These are tectonic shifts. They bring to the fore three types of skills that are increasingly important in labour markets today: advanced cognitive skills such as complex problem-solving, socio-behavioural skills such as teamwork, and skill combinations that are predictive of adaptability such as reasoning and self-efficacy. Building these skills requires strong human capital foundations and lifelong learning, the World Development Report, 2018 points out. This requires strong foundations in health and education, and HCI again assumes significance in this context.

Governments must act to fix this with investments in public health, public education and quality control of private providers. The HCI calls out that investments alone won’t do; they must drive outcomes. As the World Bank has noted in a general observation not limited to India, “Most governments commit a significant share of their budgets to education and health, but public services are often too low quality to generate human capital. Sometimes, those services fail only the poor. Sometimes, they fail everyone—and the rich simply opt out of the public system.” This is the classic picture in India at least, and merits some reflection and course correction.

India’s public healthcare system is weak and underfunded; private healthcare is booming and providing world-class services but is increasingly out of reach of a majority of the population. The education system reaches out far and wide on paper but outcomes are poor. The rich schools, many of them on public land, are doing very well but their gates are closed to a majority as schooling becomes a status symbol — the costlier the better. In the public system, students in secondary grade often cannot read or write at primary grade levels.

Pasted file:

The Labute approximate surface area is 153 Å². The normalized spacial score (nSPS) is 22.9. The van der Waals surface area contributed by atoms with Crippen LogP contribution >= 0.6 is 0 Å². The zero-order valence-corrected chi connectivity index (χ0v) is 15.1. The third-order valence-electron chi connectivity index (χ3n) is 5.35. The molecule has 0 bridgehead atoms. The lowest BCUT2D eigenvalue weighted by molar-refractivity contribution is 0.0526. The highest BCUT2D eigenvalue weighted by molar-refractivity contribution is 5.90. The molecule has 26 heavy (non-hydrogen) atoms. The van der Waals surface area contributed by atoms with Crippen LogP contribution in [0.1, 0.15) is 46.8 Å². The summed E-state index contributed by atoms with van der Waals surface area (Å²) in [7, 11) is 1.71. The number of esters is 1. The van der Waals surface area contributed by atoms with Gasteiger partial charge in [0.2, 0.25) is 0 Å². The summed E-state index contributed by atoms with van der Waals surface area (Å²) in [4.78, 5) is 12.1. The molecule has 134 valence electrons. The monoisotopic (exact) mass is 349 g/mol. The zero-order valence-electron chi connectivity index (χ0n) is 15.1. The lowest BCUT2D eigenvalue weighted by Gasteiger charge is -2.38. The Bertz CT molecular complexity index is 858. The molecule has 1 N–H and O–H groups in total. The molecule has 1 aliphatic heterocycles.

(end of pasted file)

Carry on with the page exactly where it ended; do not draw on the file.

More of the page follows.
India’s HCI is low because the indicator uses data that corrects for quality. For example, it counts not only years in school but years adjusted against test scores. Children in India can expect to complete 10.2 years of pre-primary, primary and secondary school by age 18. However, when years of schooling are adjusted for quality of learning, this is only equivalent to 5.8 years: a learning gap of 4.4 years, according to the HCI data. Similarly, the HCI includes the healthy growth of children in terms of non-stunted growth. The report says 38 out of 100 children are stunted, and so at risk of cognitive and physical limitations that can last a lifetime.

The World Bank’s HCI draws attention to the need for public investments in health, education and skills to drive outcomes. Unlike roads and bridges, the physical capital, building human capital is a slower and more laborious process. But that is the only way to attain sustainable and inclusive growth in a world that is changing fast. We need physical capital and human capital but the former without the latter will mean little or nothing for modern day economies.

(Rattanani is a journalist and Pattnaik is a former Central banker. Both are faculty members at SPJIMR)

(The Billion Press)

(Published 19 November 2018, 18:45 IST)